We all have choices to make in our lives about how we treat others as people but, if you follow the path of yoga as defined by Patajali in his Yoga Sutras, the first step is to cause no harm to others (in words, actions, speech, thought). This comes before how you take care of yourself or practice poses, breathing and meditation.
These ethical rules are the yamas (right living) and include: ahimsa (अहिंसा) – nonviolence or non-harming; satya (सत्य) – truthfulness; asteya (अस्तेय) – non-stealing; bramacharya (ब्रह्मचर्य) – sexual restraint; and aparigraha (अपरिग्रहः) – non-avarice. In every teacher training I’ve done, these ethical codes have been presented, dissected, and debated, particularly how it relates to teachers’ actions with their students. In our teacher training program, I also discuss the role that any business which offers yoga and meditation has in maintaining a code of conduct, including a serious and thorough investigation of all issues raised by staff (including teachers and interns) or students about questionable conduct.
Further, we include in every manual the Ethical Guidelines for Yoga Teachers written by Georg Feuerstein (with permission from his widow). Every trainee has to sign this, as does every one of our teachers. I advise my trainees that even if they have the tiniest doubt about whether an action or statement feels inappropriate, they should bring it to the attention of those in charge and not let it rest.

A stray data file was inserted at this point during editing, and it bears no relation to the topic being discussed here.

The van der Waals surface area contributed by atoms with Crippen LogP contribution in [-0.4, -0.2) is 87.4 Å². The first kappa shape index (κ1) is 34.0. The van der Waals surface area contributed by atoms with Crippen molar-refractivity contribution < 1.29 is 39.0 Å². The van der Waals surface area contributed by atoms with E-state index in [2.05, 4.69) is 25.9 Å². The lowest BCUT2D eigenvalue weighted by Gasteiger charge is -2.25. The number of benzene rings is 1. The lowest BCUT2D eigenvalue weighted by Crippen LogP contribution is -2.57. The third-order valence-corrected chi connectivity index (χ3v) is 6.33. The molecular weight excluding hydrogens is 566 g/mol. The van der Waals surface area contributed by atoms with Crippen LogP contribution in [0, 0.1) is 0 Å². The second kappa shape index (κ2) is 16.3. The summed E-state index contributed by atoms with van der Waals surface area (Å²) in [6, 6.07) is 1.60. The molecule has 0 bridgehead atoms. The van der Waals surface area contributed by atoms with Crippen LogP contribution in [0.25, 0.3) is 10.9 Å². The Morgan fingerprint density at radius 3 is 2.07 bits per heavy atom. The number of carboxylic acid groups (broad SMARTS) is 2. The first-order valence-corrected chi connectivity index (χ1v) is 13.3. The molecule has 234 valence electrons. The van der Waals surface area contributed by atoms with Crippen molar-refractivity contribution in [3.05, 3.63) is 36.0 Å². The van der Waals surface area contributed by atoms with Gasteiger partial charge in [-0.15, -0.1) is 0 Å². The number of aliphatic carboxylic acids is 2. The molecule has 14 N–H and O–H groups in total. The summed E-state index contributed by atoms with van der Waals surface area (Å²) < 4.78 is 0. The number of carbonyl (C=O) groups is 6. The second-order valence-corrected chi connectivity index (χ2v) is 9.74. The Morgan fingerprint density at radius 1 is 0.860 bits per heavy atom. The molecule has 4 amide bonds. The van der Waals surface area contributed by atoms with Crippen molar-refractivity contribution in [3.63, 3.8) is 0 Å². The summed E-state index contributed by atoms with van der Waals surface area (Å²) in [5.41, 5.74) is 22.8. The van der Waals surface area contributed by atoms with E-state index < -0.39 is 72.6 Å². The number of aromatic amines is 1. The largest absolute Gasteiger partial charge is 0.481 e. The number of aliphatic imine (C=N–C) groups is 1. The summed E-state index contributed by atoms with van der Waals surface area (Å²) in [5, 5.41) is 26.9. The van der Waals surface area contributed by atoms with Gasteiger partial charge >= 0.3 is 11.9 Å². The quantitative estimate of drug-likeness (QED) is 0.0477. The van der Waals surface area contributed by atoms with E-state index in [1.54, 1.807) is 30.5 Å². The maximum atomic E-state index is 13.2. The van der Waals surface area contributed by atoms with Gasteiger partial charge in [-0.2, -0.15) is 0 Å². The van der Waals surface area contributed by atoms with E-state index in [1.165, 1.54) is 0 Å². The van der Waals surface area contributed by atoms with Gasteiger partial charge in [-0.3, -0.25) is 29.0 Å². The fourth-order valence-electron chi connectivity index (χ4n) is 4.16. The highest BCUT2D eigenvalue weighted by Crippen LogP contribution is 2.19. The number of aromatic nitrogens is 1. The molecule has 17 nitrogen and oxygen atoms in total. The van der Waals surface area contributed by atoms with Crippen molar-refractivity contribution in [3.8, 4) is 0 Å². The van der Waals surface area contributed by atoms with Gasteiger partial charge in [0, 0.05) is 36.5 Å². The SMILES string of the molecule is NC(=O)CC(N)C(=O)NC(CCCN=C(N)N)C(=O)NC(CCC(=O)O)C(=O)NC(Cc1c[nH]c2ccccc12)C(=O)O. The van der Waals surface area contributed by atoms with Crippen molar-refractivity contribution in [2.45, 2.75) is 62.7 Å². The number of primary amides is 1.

This hasn’t always been the case – unfortunately there are numerous examples of yoga teachers and gurus behaving badly. But I disagree with Sarah Herrington’s view in todays New York Times Op Ed piece that few yoga teachers know these ethical guidelines exist and only seek them out when there is trouble. There are numerous teachers out there who see their teaching as service and seek to help and support each and every student in the spirit of “Lokah Samastah Sukhino Bhavantu” (may all beings everyone be happy and free and may the thoughts, words and actions of my own life contribute in some way to the happiness and freedom for all).